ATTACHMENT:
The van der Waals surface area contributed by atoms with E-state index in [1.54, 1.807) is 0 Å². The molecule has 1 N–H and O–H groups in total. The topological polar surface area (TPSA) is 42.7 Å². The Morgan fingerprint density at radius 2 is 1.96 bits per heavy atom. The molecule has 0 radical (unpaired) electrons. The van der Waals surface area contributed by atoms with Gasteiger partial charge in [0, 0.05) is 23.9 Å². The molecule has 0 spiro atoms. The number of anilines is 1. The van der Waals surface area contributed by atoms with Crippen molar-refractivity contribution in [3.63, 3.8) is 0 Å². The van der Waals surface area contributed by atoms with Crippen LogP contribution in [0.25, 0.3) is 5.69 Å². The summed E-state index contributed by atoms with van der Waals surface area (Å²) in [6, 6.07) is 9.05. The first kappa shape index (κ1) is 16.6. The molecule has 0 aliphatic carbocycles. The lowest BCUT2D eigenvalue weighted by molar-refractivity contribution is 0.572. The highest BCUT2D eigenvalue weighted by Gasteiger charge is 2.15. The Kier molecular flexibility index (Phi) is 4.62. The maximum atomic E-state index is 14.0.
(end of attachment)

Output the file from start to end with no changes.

The van der Waals surface area contributed by atoms with E-state index in [1.54, 1.807) is 0 Å². The molecule has 1 N–H and O–H groups in total. The topological polar surface area (TPSA) is 42.7 Å². The Morgan fingerprint density at radius 2 is 1.96 bits per heavy atom. The molecule has 0 radical (unpaired) electrons. The van der Waals surface area contributed by atoms with Gasteiger partial charge in [0, 0.05) is 23.9 Å². The molecule has 0 spiro atoms. The number of anilines is 1. The van der Waals surface area contributed by atoms with Crippen molar-refractivity contribution in [3.63, 3.8) is 0 Å². The van der Waals surface area contributed by atoms with Crippen LogP contribution in [0.25, 0.3) is 5.69 Å². The summed E-state index contributed by atoms with van der Waals surface area (Å²) in [6, 6.07) is 9.05. The first kappa shape index (κ1) is 16.6. The molecule has 0 aliphatic carbocycles. The lowest BCUT2D eigenvalue weighted by molar-refractivity contribution is 0.572. The highest BCUT2D eigenvalue weighted by Gasteiger charge is 2.15. The Kier molecular flexibility index (Phi) is 4.62. The maximum atomic E-state index is 14.0.